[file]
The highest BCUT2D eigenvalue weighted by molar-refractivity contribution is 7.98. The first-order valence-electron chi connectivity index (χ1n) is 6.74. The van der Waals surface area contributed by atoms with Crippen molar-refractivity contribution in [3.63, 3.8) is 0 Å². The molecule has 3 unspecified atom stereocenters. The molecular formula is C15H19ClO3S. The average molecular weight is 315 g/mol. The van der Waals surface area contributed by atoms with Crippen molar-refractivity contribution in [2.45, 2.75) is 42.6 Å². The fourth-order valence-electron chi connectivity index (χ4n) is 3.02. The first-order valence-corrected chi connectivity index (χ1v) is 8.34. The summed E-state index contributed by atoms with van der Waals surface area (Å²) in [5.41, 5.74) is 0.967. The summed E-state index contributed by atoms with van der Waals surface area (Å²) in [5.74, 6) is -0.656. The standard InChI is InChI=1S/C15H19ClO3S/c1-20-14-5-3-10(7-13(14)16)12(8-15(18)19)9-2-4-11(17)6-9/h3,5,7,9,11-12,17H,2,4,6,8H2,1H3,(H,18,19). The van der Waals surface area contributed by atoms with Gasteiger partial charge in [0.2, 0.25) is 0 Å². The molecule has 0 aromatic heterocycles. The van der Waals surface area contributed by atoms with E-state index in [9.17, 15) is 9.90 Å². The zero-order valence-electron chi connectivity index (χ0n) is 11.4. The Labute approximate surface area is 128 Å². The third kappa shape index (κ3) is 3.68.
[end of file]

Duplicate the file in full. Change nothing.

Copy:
The highest BCUT2D eigenvalue weighted by molar-refractivity contribution is 7.98. The first-order valence-electron chi connectivity index (χ1n) is 6.74. The van der Waals surface area contributed by atoms with Crippen molar-refractivity contribution in [3.63, 3.8) is 0 Å². The molecule has 3 unspecified atom stereocenters. The molecular formula is C15H19ClO3S. The average molecular weight is 315 g/mol. The van der Waals surface area contributed by atoms with Crippen molar-refractivity contribution in [2.45, 2.75) is 42.6 Å². The fourth-order valence-electron chi connectivity index (χ4n) is 3.02. The first-order valence-corrected chi connectivity index (χ1v) is 8.34. The summed E-state index contributed by atoms with van der Waals surface area (Å²) in [5.41, 5.74) is 0.967. The summed E-state index contributed by atoms with van der Waals surface area (Å²) in [5.74, 6) is -0.656. The standard InChI is InChI=1S/C15H19ClO3S/c1-20-14-5-3-10(7-13(14)16)12(8-15(18)19)9-2-4-11(17)6-9/h3,5,7,9,11-12,17H,2,4,6,8H2,1H3,(H,18,19). The van der Waals surface area contributed by atoms with Gasteiger partial charge in [0.2, 0.25) is 0 Å². The molecule has 0 aromatic heterocycles. The van der Waals surface area contributed by atoms with E-state index in [9.17, 15) is 9.90 Å². The zero-order valence-electron chi connectivity index (χ0n) is 11.4. The Labute approximate surface area is 128 Å². The third kappa shape index (κ3) is 3.68.